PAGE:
Neuroscience of action

Neuroscientists have had a deep interest in the mechanisms underlying intentional action. This is no surprise: the ability to coordinate and execute complex actions extending well into the future is a fundamental (and, we often think, fundamentally human) element of cognition. There has been a great amount of enthusiasm for localization projects in neuroscience of action, which attempt to isolate folk-psychological categories such as 'intentions' in the brain, and these projects are often explicitly aligned to current empirically-informed accounts from within philosophy of action.

However, my collaborators (Sebo Uithol, Pim Haselager) and I are critical of this emerging trend, and we argue that folk categories such as intentions are unlikely to be implemented in the brain. We claim that the fundamental aspect of intentional action is control, rather than agent causation. That is, action is due to the on-line coordination of (occurrent or expected) perceptual stimuli and motor resources, rather than to the propagation of a disembodied, abstract state through the motor system. We argue that the control perspective is incompatible with the notion of discrete, context-independent states such as intentions. We base our claims on a range of data about the function of the prefrontal cortex.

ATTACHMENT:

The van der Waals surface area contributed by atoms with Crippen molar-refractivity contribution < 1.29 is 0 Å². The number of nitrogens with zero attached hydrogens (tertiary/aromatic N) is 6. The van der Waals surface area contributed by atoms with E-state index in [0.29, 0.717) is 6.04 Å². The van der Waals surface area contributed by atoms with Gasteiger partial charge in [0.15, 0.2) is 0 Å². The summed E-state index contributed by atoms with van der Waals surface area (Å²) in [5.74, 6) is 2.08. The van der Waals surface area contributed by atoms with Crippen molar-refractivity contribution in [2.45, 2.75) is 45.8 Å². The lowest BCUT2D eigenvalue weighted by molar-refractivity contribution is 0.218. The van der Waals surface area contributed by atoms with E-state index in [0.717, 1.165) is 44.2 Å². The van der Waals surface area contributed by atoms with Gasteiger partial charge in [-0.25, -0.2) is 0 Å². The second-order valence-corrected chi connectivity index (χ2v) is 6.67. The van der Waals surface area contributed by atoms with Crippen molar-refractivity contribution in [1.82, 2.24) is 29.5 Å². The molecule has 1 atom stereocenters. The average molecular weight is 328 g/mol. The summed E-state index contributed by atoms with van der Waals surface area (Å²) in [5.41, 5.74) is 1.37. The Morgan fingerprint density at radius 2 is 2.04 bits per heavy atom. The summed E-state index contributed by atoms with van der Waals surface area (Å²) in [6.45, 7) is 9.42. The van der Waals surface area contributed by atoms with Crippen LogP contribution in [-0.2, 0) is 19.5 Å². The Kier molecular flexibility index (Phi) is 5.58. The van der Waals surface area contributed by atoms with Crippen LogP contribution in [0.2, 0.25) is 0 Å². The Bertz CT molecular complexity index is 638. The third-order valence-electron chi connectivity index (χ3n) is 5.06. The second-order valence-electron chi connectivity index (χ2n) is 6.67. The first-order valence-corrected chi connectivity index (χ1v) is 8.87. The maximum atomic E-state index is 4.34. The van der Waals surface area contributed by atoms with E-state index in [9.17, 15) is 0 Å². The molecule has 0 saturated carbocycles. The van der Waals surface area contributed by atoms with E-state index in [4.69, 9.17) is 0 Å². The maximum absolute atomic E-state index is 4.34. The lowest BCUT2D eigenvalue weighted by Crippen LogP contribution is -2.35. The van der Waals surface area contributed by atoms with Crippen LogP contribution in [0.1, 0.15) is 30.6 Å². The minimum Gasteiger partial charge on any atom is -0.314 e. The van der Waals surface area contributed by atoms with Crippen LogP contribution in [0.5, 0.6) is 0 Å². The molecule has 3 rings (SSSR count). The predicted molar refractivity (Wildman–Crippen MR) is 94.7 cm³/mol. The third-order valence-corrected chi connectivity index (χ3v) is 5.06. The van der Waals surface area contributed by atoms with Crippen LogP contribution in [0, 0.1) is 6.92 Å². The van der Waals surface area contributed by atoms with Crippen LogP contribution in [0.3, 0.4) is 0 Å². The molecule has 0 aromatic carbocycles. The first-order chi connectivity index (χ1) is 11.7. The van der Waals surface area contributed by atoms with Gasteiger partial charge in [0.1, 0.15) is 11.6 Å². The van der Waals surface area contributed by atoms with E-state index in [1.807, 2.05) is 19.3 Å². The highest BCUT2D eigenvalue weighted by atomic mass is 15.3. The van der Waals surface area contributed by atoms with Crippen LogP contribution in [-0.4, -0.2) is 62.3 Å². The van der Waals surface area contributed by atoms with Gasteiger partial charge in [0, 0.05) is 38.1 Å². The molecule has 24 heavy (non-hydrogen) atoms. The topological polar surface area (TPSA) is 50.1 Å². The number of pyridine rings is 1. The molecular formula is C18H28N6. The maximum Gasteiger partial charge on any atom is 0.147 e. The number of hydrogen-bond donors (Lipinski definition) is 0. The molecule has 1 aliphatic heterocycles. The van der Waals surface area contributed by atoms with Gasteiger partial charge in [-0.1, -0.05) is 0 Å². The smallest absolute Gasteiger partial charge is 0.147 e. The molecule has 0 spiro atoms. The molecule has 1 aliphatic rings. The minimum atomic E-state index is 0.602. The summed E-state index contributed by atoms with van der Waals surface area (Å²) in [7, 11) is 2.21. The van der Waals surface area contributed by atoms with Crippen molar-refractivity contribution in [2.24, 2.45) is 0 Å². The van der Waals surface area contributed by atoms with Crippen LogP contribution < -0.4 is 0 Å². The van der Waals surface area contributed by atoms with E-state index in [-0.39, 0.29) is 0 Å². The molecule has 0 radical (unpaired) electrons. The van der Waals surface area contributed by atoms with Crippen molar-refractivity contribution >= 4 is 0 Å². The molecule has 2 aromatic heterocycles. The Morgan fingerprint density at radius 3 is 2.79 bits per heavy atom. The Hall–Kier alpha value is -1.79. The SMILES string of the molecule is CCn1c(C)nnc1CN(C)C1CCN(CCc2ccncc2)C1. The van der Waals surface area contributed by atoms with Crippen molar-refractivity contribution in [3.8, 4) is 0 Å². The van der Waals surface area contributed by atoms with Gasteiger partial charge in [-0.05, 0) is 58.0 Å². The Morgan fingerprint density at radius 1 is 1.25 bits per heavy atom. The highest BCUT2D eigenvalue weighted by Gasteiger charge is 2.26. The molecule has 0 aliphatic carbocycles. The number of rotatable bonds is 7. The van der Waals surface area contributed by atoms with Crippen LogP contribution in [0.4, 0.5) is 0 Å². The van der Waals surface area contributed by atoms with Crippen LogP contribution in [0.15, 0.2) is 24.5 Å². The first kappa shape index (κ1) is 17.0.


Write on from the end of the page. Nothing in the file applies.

I plan to expand this account in several ways, including discussing the nature of decision from a biological perspective, and discussing the complex relationship between folk categories and emerging modeling frameworks in the neural and biological sciences.